On Thursday, April 19, around one-hundred and fifty people gathered for the dedication of the “Spirit of Solidarity” monument to organized labor at Ah-Nab-Awan Park in downtown Grand Rapids. The monument–highlighting the legacy of organized labor and the Furniture Strike of 1911–was dedicated on the 96th anniversary of the start of the strike. The dedication, which began with the reading of a statement in solidarity with the strikers issued by the AFL-CIO leader Samuel Grompers in 1911, featured several local politicians, labor leaders, and those involved with the more than fifteen year process of getting the monument completed.
While many of the speakers focused on giving thanks to various foundations and politicians for their support of the project, some speakers did describe both the continued importance of the strike and the ongoing importance of working people in Grand Rapids. Mayor George Heartwell explained that when he was on the City Commission back in 1991 when the idea was first raised, the furniture strike was recognized as an important piece of history in a survey of Westside residents. Mayor Heartwell read an excerpt from Jeffrey Kleiman’s Strike! about how the strike changed the history of Grand Rapids and its economic structure. Heartwell then stated that “the good society that we live in is built on the backs of working men and women.” A representative from the office of governor Jennifer Granholm–who was unable to attend due to ongoing debate over Michigan’s budget–read a statement from the governor stating that “the spirit of the strikers is found in working people today.” Former United Auto Workers (UAW ) president Owen Bieber said that “the strike action helped make Grand Rapids a better place” and that those who participated in the strike deserved the monument.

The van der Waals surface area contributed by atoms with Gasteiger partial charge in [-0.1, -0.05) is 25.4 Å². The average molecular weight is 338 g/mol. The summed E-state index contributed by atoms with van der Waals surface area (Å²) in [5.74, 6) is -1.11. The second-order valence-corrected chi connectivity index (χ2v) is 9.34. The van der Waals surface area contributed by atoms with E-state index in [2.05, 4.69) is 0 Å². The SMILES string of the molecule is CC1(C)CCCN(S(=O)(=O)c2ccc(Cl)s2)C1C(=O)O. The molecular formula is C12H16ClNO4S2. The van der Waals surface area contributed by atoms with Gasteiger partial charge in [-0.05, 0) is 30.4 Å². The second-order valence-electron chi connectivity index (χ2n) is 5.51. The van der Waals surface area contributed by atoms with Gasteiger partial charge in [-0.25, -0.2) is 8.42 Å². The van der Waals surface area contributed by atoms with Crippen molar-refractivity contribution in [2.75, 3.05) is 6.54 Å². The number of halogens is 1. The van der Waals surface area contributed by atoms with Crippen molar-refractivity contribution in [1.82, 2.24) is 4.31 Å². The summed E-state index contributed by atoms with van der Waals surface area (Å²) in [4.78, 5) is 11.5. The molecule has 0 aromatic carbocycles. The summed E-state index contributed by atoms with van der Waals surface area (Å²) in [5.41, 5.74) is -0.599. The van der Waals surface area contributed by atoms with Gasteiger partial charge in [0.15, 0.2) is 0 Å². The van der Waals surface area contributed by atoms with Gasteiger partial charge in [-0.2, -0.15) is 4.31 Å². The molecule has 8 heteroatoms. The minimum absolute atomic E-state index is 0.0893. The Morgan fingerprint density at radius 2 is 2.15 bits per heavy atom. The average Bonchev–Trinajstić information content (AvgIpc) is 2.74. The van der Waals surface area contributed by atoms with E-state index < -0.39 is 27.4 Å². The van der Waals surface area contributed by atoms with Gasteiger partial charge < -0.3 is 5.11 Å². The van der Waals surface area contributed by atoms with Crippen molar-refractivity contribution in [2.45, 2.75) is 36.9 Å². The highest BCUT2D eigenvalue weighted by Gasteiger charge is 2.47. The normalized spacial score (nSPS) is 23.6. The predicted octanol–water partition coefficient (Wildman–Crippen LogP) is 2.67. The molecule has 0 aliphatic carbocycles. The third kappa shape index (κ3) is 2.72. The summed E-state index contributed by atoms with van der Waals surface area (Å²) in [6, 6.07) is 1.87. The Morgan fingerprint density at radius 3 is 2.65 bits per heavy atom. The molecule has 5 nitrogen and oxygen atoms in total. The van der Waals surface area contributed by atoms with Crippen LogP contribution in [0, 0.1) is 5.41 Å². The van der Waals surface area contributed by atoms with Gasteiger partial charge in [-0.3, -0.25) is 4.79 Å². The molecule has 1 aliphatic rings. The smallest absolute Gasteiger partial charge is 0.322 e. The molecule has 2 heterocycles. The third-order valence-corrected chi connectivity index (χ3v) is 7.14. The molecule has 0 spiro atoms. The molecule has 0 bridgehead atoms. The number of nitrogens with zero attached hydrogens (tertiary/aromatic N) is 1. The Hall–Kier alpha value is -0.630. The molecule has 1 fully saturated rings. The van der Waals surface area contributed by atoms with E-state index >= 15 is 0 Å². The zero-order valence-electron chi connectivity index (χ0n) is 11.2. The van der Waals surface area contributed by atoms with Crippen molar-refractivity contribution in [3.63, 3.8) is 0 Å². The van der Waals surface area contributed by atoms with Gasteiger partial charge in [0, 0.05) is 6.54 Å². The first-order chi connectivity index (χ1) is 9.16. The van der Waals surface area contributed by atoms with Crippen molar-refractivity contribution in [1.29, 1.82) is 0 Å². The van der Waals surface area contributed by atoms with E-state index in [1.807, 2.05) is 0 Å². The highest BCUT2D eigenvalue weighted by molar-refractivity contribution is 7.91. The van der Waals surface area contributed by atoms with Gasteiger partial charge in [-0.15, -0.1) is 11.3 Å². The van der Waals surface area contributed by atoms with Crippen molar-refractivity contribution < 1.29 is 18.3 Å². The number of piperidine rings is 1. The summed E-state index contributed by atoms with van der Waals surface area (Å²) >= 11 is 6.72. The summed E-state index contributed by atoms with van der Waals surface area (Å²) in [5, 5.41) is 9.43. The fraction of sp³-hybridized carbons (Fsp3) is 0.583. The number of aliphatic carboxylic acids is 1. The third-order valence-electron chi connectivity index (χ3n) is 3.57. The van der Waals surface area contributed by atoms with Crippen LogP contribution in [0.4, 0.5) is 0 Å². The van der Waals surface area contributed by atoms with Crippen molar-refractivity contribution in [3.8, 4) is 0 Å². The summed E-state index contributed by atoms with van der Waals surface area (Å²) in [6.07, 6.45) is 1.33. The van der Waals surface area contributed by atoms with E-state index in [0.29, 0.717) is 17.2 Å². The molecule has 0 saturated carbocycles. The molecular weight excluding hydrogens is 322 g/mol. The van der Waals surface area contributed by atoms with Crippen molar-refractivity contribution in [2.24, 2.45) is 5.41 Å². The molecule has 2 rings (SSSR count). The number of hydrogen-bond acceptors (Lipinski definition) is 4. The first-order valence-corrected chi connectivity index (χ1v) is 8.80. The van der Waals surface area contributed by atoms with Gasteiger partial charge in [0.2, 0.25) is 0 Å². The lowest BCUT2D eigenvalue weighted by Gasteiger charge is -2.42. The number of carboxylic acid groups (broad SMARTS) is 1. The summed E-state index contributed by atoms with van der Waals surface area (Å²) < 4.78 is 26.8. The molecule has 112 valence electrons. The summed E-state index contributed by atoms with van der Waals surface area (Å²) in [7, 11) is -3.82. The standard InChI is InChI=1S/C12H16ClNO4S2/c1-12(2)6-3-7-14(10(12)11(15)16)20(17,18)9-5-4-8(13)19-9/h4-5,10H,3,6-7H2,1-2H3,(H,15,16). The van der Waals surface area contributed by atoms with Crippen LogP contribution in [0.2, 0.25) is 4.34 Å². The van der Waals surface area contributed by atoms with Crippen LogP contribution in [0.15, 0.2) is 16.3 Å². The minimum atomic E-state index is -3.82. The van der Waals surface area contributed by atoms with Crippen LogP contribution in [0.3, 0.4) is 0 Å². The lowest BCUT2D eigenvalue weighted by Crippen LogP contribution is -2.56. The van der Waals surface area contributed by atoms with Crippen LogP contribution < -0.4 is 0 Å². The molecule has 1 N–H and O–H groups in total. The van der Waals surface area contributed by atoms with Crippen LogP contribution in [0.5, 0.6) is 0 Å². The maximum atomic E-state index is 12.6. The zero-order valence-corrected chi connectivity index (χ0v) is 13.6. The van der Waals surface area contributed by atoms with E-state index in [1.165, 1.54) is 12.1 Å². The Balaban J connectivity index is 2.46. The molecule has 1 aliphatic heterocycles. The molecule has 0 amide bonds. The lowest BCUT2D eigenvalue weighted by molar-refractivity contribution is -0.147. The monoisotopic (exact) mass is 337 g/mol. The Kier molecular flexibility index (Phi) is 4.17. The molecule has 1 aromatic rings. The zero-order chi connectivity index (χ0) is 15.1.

According to the Labor Heritage Society, an additional $290,000 are still needed to cover the costs of the monument. Donations can be made at laborheritage.com.
For more on the history of organized labor in Grand Rapids, see: